Well, I'd say that's an inaccurate interpretation of the things......Hmm, we have Spike in Forever, trying to help Dawn, wanting Buffy to NEVER find out his involvement, all because he "doesn't like Summers' women taking it so hard on the chin." We have Spike in Tough Love, trying to comfort Dawn and reassure her she isn't evil.....that's nothing to do with earning brownie-points with Buffy. Spike's pretty consistently shown his own fondness for Dawn in S5 and S6, independent of his feelings for Buffy, whenever he's enjoying her company and whenever he goes out of his way to try to comfort her when she's distressed (Scary stories Dawn and Spike, B&E Dawn and Spike, Winnebago Dawn and Spike, Bargaining Dawn and Spike, Seeing Red Dawn and Spike, to name some more). Spike never uses her as leverage to stay in Buffy's life.......are you trying to refer to Wrecked? Where BUFFY brings Spike in to help find Willow/Dawn, and Spike points out that she needs him for her work sometimes, like in situations like this. Definitely wouldn't call that him using Dawn as leverage....at best she's used as an example, because Buffy has literally needed him countless other times to protect/save Dawn (numerous times for Glory, while Buffy was dead, in All the Way, in OMWF, in Wrecked, etc.).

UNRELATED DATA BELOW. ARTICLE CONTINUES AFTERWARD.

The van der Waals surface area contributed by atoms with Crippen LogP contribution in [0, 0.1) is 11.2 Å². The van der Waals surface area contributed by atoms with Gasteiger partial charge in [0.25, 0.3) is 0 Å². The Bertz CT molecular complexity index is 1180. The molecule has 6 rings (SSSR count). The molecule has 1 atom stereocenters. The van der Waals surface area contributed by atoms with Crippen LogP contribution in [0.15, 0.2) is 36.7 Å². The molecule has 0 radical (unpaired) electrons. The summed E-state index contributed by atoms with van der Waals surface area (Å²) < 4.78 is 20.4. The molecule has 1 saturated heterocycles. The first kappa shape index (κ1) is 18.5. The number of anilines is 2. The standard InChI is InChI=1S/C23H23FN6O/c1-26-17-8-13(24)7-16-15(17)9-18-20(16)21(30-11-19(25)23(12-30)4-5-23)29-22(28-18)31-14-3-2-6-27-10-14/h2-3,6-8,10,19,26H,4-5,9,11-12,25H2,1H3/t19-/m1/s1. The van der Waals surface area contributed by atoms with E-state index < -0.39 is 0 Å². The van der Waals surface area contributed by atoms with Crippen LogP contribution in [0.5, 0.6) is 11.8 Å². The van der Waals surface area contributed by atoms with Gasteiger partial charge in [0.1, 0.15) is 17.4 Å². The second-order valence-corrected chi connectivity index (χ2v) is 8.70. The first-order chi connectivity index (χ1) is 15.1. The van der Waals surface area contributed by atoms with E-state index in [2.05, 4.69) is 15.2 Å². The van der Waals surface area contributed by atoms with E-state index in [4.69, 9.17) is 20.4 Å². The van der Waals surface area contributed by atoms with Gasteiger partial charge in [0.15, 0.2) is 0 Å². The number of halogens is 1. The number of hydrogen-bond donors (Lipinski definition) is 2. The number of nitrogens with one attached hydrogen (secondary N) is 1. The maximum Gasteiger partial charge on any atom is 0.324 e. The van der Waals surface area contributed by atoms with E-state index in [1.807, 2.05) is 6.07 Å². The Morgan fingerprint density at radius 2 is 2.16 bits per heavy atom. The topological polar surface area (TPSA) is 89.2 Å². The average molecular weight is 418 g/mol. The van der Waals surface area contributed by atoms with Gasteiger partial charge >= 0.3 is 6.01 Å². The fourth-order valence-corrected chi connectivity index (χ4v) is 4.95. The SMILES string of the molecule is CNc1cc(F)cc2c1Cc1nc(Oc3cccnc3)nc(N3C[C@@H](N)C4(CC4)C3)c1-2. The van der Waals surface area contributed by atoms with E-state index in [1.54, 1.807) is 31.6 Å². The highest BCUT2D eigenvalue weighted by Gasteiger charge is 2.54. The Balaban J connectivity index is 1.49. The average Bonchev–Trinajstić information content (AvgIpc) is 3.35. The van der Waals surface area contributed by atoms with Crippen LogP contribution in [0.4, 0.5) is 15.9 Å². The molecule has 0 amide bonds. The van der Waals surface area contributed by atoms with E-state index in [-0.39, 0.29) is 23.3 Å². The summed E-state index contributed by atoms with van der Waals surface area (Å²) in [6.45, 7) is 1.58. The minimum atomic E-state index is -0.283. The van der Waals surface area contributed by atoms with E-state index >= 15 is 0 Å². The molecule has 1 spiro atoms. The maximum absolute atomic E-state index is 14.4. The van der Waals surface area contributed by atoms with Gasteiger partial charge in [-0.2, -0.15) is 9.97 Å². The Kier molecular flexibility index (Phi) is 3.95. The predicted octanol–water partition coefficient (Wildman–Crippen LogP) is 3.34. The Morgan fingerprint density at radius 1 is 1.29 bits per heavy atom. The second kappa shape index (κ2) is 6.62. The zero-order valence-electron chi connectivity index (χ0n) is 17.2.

Lover's Walk.....Spike certainly wasn't seeking Joyce, but he STAYED because he enjoyed her company and motherly-ear for his woes. He takes flowers to Buffy's house and not Joyce's gravestone, because she DOESN'T HAVE a gravestone yet....she hasn't been buried yet at this point. He also does visit her grave later on, where he finds Dawn. No matter the Buffy-motivated circumstances that threw Spike and Joyce together, when Spike brings the flowers and summarizes how he felt about Joyce/their relationship, he's being sincere and accurate.